Reorganization Shows Added SensitivityStudents and faculty alike should be pleased by Provost Mark S. Wrighton's reorganization of the Academic Council. Last week's changes point to an increased sensitivity within the administration both to students' needs and to pressures being mounted from outside the Institute.
For students, the most important change is the appointment of Arthur C. Smith to the combined position of dean for undergraduate education and student affairs. Few members of the faculty or administration have proven themselves more interested in improving students' lives and increasing their voice at the Institute than Smith. Unlike many administrators -- including his predecessor, Shirley M. McBay -- Smith asks students for input before creating policies that will affect their daily lives. His progressive attitude on sex education and many other important issues facing today's students points to a bright future for student welfare over the next few years.
It is equally important that students realize what will not be accomplished through Smith's promotion. While Smith will now be in charge of both the Undergraduate Education Office and the Office of the Dean for Student Affairs, students will probably not notice any major changes in either of these two bodies. Wrighton's claim that the new position will streamline the decision-making process is largely unfounded, but such a merger certainly cannot hurt, especially when it comes to major issues such as the participation of gays in the Reserve Officers' Training Corps.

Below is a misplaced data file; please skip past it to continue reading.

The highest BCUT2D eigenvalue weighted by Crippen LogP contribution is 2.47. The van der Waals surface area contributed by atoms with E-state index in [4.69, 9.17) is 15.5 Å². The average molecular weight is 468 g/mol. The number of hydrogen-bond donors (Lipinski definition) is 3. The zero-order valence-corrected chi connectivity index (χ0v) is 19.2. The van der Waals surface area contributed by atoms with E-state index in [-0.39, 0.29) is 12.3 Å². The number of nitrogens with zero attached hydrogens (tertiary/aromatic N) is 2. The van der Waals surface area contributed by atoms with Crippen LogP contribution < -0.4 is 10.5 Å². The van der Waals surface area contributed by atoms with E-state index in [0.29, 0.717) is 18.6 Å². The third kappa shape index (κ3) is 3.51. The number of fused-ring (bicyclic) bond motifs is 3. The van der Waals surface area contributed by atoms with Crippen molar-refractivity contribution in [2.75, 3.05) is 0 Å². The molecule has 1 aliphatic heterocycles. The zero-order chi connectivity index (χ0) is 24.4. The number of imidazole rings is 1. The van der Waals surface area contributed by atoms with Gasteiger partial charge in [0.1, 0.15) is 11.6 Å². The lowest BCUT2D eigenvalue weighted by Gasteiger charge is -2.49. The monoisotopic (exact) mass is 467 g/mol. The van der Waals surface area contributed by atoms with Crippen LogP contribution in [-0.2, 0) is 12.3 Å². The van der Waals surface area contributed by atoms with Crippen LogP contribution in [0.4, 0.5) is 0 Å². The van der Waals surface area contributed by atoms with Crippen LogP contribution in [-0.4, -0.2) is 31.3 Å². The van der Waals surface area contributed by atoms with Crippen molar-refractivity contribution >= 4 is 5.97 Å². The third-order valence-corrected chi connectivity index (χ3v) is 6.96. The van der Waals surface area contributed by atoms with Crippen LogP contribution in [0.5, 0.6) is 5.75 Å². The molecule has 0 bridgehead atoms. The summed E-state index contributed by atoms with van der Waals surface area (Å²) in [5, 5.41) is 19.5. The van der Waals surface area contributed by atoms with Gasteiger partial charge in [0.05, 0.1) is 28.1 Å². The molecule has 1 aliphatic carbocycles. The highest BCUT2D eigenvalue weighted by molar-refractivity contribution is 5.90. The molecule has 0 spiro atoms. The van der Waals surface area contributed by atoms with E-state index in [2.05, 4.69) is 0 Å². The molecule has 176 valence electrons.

Though the power of the new position is an asset with Smith, it would be dangerous in the hands of anyone less interested in student welfare. Giving control of both students' educational and extracurricular life to one person requires someone responsible and sensitive enough to wield that power wisely. We can only hope that Smith's successor will be as patient and understanding as he is; if not, waiting even a year to reorganize the Academic Council, as the administration did this time, could have disastrous consequences.
The greatest victor in this reshuffle may be the current residence selection system. In having Smith report directly to Wrighton, as opposed to Associate Provost for Institute Life Samuel J. Keyser, the administration has made it easier for the majority of students, who prefer the current system, to make their views known to President Charles M. Vest and other high-ranking administrators. Although Smith reportedly would like to see all students live on west campus, this philosophy is far enough outside any foreseeable future that it should not concern students. More important is the fact that Keyser, the chief proponent of changing the residence selection process, no longer mediates between the dean for student affairs, who represents the students to the administration, and the administration itself. It is good to see Keyser, whose views on housing seem to be gaining some ground within the Undergraduate Association, put outside the direct line between students and administrators.
While the appointment of Sheila E. Widnall '60 to the post of associate provost will probably not affect most students, it represents a praiseworthy effort by the administration to focus greater attention on several long-standing issues. Widnall's two main responsibilities, tenure and government relations, have become increasingly important in the wake of former Associate Professor David F. Noble's lawsuit and audits by the Defense Contract Audit Agency. Asking a senior, well-respected faculty member to assume responsibility for such matters sends the right signal to all the involved parties.
Wrighton's reorganization of the Academic Council is a significant step forward for all members of the MIT community, especially students. We can only hope that the structural change will be as beneficial in the long run as the current appointees are in the short-term.